Consultant Bob Cooper: An Optimistic Future

Optimisim at WorkWe can think of no better way to start the New Year than with the words of our friend Bob Cooper. Bob is the voice of sanity in the crazy world of management. We wish all our readers a Happy New Year and look forward to spending 2013 with you!


Think about the recent news. 

We have been faced with the tragic events at Sandy Hook Elementary School and other senseless murders throughout our country, Hurricane Sandy and our economy possibly going off the fiscal cliff.  We are constantly having to deal with these painful events and yet build for the future.

In order for you to be able to lift up others’ spirits – you must be someone who sees the glass as half full.

After the pain of a difficult event in your business subsides (for example – the loss of a big customer order, loss of market share, the depreciation of your stock value, loss of a key member of your team, etc.) – your team is looking at you for direction. I am not just referring to a clear and compelling future vision, but something much more powerful. They want to know that you truly believe that the team can and will win.  If they don’t believe that you believe, it’s hard to get them to take their attention away from yesterday’s news.  Great leaders engage others to build a powerful future together.  They keep their staff focused on the achievement of a positive outcome. They assist others to learn from mistakes, and regroup to come back stronger than before.

Think about the power of language.

Who wants to go off a fiscal cliff, or any other cliff for that matter? As a leader, you need to keep your team updated on an ongoing basis.  You need to always tell the truth. Unless you believe that your team can not win – you must inspire them to find creative solutions to avert going over any cliff.  Your job is to align your internal resources and keep them focused on finding the right solutions.

Please take a few minutes to answer the following questions:

1) What is the most difficult issue my team will face in 2013?

2) Do I believe we have what it takes to resolve this issue?  If not, why not?

3) What changes will I need to make to ensure our team is successful?

4) What changes am I personally willing to make to be the best leader I can be?

In order to answer some of the questions, you may need to rely on data.  Look at your business metrics and objectively evaluate results.  How do your results compare to your competitors? What are they doing that you need to consider?  What do your people think about you as a leader? What changes would they like you to make?  These are important questions.  Great leaders know that they must develop a sound business strategy in a culture that engages the hearts and minds of their followers.  Without followers, leadership can be a very lonely place.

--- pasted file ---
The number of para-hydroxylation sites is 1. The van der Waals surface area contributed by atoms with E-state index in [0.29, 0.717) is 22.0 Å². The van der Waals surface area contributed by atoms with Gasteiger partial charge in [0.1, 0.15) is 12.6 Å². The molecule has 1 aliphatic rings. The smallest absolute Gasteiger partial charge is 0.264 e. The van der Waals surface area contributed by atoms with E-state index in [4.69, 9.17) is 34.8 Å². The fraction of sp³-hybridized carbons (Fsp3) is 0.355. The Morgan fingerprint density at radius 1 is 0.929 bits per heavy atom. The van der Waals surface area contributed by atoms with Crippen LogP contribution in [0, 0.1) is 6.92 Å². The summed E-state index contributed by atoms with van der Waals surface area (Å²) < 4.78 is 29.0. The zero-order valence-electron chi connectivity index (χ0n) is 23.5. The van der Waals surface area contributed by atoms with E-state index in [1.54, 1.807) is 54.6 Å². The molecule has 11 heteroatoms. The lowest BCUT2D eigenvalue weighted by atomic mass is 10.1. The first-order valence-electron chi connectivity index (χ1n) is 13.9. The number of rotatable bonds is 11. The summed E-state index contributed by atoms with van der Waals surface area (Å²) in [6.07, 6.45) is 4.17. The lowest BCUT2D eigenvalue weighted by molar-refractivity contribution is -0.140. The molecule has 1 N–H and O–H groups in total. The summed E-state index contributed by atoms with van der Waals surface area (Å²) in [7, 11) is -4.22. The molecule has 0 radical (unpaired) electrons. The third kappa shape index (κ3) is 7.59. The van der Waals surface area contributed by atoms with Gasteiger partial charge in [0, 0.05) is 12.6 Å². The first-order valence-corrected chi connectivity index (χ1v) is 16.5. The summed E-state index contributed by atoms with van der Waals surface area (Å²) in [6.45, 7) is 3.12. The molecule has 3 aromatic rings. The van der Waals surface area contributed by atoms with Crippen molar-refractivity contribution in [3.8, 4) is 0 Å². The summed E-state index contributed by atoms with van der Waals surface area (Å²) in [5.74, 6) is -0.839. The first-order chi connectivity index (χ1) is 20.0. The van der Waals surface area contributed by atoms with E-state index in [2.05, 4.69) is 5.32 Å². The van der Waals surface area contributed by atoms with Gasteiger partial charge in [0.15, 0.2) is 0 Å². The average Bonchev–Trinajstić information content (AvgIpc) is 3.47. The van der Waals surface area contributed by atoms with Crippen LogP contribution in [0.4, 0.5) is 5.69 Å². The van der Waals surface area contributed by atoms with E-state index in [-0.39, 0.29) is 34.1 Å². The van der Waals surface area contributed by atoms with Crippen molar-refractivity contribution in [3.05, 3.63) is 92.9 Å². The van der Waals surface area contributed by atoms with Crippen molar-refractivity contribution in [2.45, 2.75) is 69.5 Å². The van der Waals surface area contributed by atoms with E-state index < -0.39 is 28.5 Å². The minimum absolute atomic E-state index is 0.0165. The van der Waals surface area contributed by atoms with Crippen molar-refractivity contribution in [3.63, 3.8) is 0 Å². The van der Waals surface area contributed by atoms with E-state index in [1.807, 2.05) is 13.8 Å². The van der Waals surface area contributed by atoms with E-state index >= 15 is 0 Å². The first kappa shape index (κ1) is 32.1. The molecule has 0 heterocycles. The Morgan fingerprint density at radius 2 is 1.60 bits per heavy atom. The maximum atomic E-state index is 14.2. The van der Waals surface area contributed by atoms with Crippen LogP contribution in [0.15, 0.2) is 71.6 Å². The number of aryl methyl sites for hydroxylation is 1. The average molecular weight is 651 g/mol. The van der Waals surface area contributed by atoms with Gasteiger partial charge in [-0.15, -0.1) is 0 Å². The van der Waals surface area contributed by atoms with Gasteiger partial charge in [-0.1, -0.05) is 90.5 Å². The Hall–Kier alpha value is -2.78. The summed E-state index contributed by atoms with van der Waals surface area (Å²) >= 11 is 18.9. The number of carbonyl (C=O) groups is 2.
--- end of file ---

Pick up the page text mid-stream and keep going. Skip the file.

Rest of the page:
As you think about 2013 I ask that you commit to the following:

Build a sense of optimism

Always show compassion and empathy for anyone going through a difficult time, but focus on the positive.  Assist your team to rebuild and believe that greatness lies ahead.

Find every opportunity to acknowledge individual and group efforts

People want to know that you recognize them.

Seek feedback on your performance

Former New York Mayor Ed Koch was famous for asking “How am I doing”? Take the feedback very seriously and commit to developing a culture that everyone can be proud of.

Recognize the connection between staff engagement and productivity

The Gallup organization conducted an extensive study that showed that those organizations that have highly engaged employees perform at a higher level than those that do not.

Finally, I ask that you take the following tip very seriously.

I have had the opportunity over my career to speak with many individuals, and as they wiped away their tears they would say the following – “I just want to know that my supervisor cares – not just about my work, but really cares about me.”  I see the glass as half full and I am optimistic about our future. My sincere desire in writing “Heart and Soul in the Boardroom” was based on what I believe is critical for our businesses and society as a whole.

We must be vigilant in helping others to see the importance of building highly respectful and civil workplaces – where every individual is valued for their ideas, and everyone is valued as a person.

As a leader, it’s up to you to model for others the type of behaviors that everyone can be proud of.  If not you, who’s going to show the way?

RL Cooper Associates’ book Heart and Soul in the Boardroom outlines suggestions for leaders to develop highly respectful and ethical work cultures and is available in the Manage My Practice Store. For additional information about their services, please visit

Bob Cooper, President
RL Cooper Associates
(845) 639-1741
Innovations in Organizational Management


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